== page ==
As anyone who's worked in domestic service over the past few years knows, operations have become increasingly virtual, mirroring what corporations have known for quite some time: bringing together the best talent, processes, and service delivery requires people and things rarely found working together in the same room at the same time. Partly because of an increase in technology which accommodates these new environments, operations have moved into virtual reality less because of necessity and more out of sheer choice.
As estate owners realize their best services are no longer limited to their immediate surroundings, staff will need to become adept at leading within these new, increasingly complex expectations. As noted by Kimball and Mareen Duncan Fisher in The Distance Manager:
Today's technologies and business requirements both allow and demand managers to lead people who work off-site or in the field. If you are a leader, you can no longer avoid distance management - you can only choose to do it well - or do it poorly.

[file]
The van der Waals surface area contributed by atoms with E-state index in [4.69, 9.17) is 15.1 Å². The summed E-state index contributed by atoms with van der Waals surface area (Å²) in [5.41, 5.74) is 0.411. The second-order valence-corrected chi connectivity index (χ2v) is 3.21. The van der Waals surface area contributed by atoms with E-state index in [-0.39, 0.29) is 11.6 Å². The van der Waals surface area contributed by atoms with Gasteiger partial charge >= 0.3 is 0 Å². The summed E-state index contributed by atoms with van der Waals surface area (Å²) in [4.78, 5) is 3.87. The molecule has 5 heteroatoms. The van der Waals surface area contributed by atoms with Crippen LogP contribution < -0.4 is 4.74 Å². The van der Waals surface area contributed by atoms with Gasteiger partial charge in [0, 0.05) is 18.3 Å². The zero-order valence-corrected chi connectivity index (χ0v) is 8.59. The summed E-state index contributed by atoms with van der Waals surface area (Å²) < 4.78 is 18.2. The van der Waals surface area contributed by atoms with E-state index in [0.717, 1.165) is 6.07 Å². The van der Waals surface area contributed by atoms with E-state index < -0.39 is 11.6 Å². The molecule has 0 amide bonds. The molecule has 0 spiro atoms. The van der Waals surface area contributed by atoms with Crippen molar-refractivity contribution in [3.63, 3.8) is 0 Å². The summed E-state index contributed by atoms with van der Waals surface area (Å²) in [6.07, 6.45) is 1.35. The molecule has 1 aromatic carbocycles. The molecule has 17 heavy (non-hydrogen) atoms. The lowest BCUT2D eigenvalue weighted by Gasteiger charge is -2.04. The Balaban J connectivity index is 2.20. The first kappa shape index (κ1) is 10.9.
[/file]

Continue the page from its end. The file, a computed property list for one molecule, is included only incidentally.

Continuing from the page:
...The distance leaders we interviewed firmly suggested that their role is not to control, but rather to teach people in remote offices how to control themselves.
Whether managing one house or a dozen, every Estate Manager will find themselves building the trust of others through virtual environments - and replacing control with the inspiration for each team member to control themselves. Could the new art of virtual team management be teaching us something about our relationships in any workplace environment, virtual or otherwise?